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SAR: A Versatile New Tool for Earth Science
Rosalind T. Helz, John LaBrecque and William G. Pichel


Sidebar: SAR survival


Invented in the 1950s to permit radar to achieve fine spatial resolution in the cross-track direction, synthetic aperture radar (SAR) played a key role in NASA’s Shuttle Imagery Radar experiments flown in the 1980s. Since then, widespread availability of data from SAR has permitted the technology’s application to a broad range of geoscience problems. The field has blossomed in the last decade, benefiting from the wealth of SAR data collected from a series of satellites launched in the early- to mid-1990s: the European Remote Sensing (ERS) satellites launched by the European Space Agency, the Japanese Earth Resources Satellite (JERS), and the Canadian RadarSat (see story, this issue). The most dramatic results include detailed imagery of Antarctica’s ice sheets and images of the strain associated with earthquakes, such as the Hector Mine quake of Oct. 16, 1999, in California.

Like all other kinds of radar, SAR sensors send out a radio wave and collect the reflected signals for interpretation. SAR data can provide accurate digital topography. Scientists depend on SAR’s all-weather, day and night capability to detect and monitor floods, oil spills or storm damage as quickly as possible, without having to wait for a clear day. Perhaps the most exciting applications of SAR data involve using pairs of images to detect and measure changes in the shape or position of the Earth’s surface. This application, called interferometric SAR, or InSAR, has the potential to let us anticipate volcanic eruptions and earthquakes, and allows us to monitor the movement of ice sheets and the effects of movement or withdrawal of fluids (water, oil or gas) in shallow reservoirs. The future holds still other applications, especially as scientists begin to explore the capabilities of new SAR sensors that operate at different wavelengths. Further progress in these areas will depend on a (yet-to-launch) second generation of radar satellites (see sidebar).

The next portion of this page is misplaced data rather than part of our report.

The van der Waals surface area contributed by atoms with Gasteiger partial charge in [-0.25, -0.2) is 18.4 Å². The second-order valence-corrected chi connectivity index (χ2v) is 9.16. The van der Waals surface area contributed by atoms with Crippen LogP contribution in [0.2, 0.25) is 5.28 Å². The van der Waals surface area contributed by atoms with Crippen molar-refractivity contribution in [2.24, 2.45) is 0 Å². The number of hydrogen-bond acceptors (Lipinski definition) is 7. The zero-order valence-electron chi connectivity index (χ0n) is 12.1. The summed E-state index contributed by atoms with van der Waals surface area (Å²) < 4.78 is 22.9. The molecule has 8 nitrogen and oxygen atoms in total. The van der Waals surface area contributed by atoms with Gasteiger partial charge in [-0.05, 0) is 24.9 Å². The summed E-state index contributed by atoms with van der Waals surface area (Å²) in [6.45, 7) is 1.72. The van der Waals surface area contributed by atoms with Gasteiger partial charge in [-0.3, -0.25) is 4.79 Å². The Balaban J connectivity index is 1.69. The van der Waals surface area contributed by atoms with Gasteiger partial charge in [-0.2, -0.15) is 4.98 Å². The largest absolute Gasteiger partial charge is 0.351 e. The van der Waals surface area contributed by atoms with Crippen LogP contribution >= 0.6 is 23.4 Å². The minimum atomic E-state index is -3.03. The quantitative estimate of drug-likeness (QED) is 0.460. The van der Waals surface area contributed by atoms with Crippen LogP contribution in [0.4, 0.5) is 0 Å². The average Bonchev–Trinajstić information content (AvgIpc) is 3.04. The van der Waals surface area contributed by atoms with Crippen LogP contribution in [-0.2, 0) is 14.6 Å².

Mapping Earth

Earth scientists need good topographic data as a base on which to plot all other geologic information, whether bedrock or surficial geology, fault locations or other structural information. The advent of GIS (geographic information systems) and digital mapping requires that the topographic information also be digital. Modeling of mass flow (whether water, landslides and debris flows, or volcanic materials) also requires digital topography as a key input for calculations. In spite of the acute need, good digital topography is not widely or easily available for most of the Earth’s surface. SAR can help.

By measuring the time between transmitting a signal and receiving its return, SAR sensors can measure the distance between the source/receiver and the reflecting surface, and so can be used to generate topography. Recently, NASA and the National Imagery and Mapping Agency used a SAR sensor carried aboard the space shuttle to image more precisely the Earth’s land surface topography between 60 degrees north and 56 degrees south. When fully processed, these data will provide greatly improved digital topography for most of the Earth’s land cover.